Chronic fatigue exists | Drauzio Varella

Chronic fatigue exists | Drauzio Varella
Chronic fatigue exists | Drauzio Varella
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Researchers are beginning to clarify doubts about chronic fatigue syndrome (ME/CFS). Read the article by Dr. Drauzio.

In the 1980s, cases of patients complaining of disabling physical and mental fatigue were described. However, clinical and laboratory exams and images were within the normal range.

The tendency of doctors, faced with chronic fatigue without palpable justification, was to refer patients to psychiatric care. Discouraged by that person who was always exhausted, unwilling to perform even minimal tasks, family and friends had no doubt: “It must be psychological” was the phrase most often used by ignorant people to explain what they didn’t know.

See also: Chronic fatigue

In 2015, the Institute of Medicine published a report in which it stated: “The healthcare community generally doubts the existence and severity of this disease.”

In the United States, the Center for Diseases Control (CDC) gave the name chronic fatigue syndrome to the set of symptoms involved in this condition. In the United Kingdom and other countries, the term chosen was myalgic encephalomyelitis (we will use EM/SFC).

According to the CDC, this syndrome is characterized by:

1) Decreased ability to perform daily activities, for more than six months, accompanied by severe fatigue that does not improve with rest;

2) Exaggerated and debilitating response to physical and mental activities;

3) Non-refreshing or altered sleep.

To receive the diagnosis, there must also be impairment of memory and articulation of thought, as well as intolerance to maintaining an orthostatic position. Headache, muscle pain and shortness of breath may also be present.

The pandemic Covid-19 increased interest in the syndrome. In patients diagnosed with long covidaround 50% develop symptoms compatible with ME/CFS.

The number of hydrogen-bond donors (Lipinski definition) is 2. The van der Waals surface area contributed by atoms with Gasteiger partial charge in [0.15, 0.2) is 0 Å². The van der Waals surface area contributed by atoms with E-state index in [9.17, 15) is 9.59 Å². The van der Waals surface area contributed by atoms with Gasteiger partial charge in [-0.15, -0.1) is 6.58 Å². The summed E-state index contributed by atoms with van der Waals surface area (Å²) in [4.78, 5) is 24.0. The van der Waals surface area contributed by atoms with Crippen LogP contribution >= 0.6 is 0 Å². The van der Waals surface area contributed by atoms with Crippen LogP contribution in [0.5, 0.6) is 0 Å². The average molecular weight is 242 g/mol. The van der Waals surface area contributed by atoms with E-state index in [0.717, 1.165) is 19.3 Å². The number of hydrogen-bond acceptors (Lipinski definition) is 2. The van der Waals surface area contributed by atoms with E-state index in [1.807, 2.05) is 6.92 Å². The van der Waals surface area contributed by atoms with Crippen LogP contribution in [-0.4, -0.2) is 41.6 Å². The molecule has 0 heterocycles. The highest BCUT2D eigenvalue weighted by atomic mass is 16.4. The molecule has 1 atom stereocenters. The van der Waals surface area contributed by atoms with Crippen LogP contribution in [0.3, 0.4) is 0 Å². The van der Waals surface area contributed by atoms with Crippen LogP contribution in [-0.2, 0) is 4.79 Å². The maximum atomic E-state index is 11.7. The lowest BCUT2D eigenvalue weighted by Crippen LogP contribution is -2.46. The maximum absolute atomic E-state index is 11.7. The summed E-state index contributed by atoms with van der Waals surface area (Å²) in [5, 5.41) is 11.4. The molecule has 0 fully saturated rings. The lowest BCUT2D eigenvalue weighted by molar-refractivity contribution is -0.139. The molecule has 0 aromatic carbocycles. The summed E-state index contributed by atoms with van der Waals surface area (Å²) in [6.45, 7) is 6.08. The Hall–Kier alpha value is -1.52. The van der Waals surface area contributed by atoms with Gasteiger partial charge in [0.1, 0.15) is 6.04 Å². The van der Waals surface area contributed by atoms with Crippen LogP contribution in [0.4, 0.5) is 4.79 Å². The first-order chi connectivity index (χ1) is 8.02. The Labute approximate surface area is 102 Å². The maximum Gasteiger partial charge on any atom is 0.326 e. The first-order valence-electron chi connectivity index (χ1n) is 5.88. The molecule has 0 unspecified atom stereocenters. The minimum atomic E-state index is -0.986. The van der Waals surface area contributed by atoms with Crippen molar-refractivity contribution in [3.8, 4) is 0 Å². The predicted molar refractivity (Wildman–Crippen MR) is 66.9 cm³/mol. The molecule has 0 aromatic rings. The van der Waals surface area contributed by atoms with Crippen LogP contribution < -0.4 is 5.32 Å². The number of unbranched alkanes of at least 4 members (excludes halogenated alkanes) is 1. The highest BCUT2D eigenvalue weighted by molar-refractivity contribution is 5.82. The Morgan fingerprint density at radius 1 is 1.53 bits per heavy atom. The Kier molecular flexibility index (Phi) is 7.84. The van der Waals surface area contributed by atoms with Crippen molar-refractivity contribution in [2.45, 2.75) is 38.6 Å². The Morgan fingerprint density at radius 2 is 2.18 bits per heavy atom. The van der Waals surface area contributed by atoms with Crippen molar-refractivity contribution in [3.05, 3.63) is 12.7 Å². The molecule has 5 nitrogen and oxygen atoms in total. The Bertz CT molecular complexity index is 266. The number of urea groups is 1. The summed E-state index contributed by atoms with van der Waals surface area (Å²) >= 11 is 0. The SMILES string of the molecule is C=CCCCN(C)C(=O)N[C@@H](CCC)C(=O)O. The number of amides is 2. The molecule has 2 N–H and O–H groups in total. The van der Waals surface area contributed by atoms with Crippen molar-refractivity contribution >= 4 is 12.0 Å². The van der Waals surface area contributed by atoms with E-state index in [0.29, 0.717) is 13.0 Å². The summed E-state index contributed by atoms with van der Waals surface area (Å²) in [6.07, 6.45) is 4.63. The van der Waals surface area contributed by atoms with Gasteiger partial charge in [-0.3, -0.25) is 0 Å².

In a demonstration that it is better late than never, the National Institutes of Health (NIH) has finally sponsored a study to standardize diagnosis and study the pathophysiology of syndrome.

A multidisciplinary team of five specialists was recruited to evaluate a group of patients with clinical conditions compatible with chronic fatigue, established after infectious processes.

17 patients with a history and symptoms highly suggestive of ME/CFS were selected to undergo a battery of clinical, laboratory and imaging tests. When compared with a group of healthy people (control), the results revealed the following differences:

1) Differences in subpopulations of immunologically competent cells involved in the response to infectious agents;

2) Less diversity in the composition of the intestinal microbiome;

3) Lower concentrations of the neurotransmitter serotonin in the CSF, associated with worsening motor performance and cognitive symptoms;

4) Elevated heart rate at rest and drop in rate during outpatient activities;

5) In a test with maneuvers to press buttons, in order to receive financial reward, patients chose those that required less mental effort:

6) Reduced strength in the hands when testing a spring compression.

The authors attributed fatigue to the integrative dysfunction of brain areas that control the motor cortex, responsible for coordinating movements. Therefore, according to them, “psychiatric disorders are neither the main component nor responsible for the intensity of symptoms”.

Based on these findings, the researchers concluded that an infection would cause lasting changes in the immune system and intestinal microbiome, caused by the persistence of the infectious agent in the body.

As a consequence, the brain would be affected in a cascade of events that would lead to a decrease in the concentration of neurotransmitters in the CSF, capable of explaining the changes in heart rate and cardiopulmonary capacity.

ME/CFS can be a highly disabling illness. Close to 25% of patients have such impaired muscle strength that they become bedridden. Doctors, patients and their families must understand that this is a complex disease, with poorly understood pathophysiology, which requires treatment to alleviate symptoms.

In a disease that affects so many organs and systems, the approach must be multidisciplinary with neurologists, cardiologists, psychiatrists and pain specialists. Now, doctors with experience in long Covid are better prepared to monitor these patients.


The article is in Portuguese

Tags: Chronic fatigue exists Drauzio Varella

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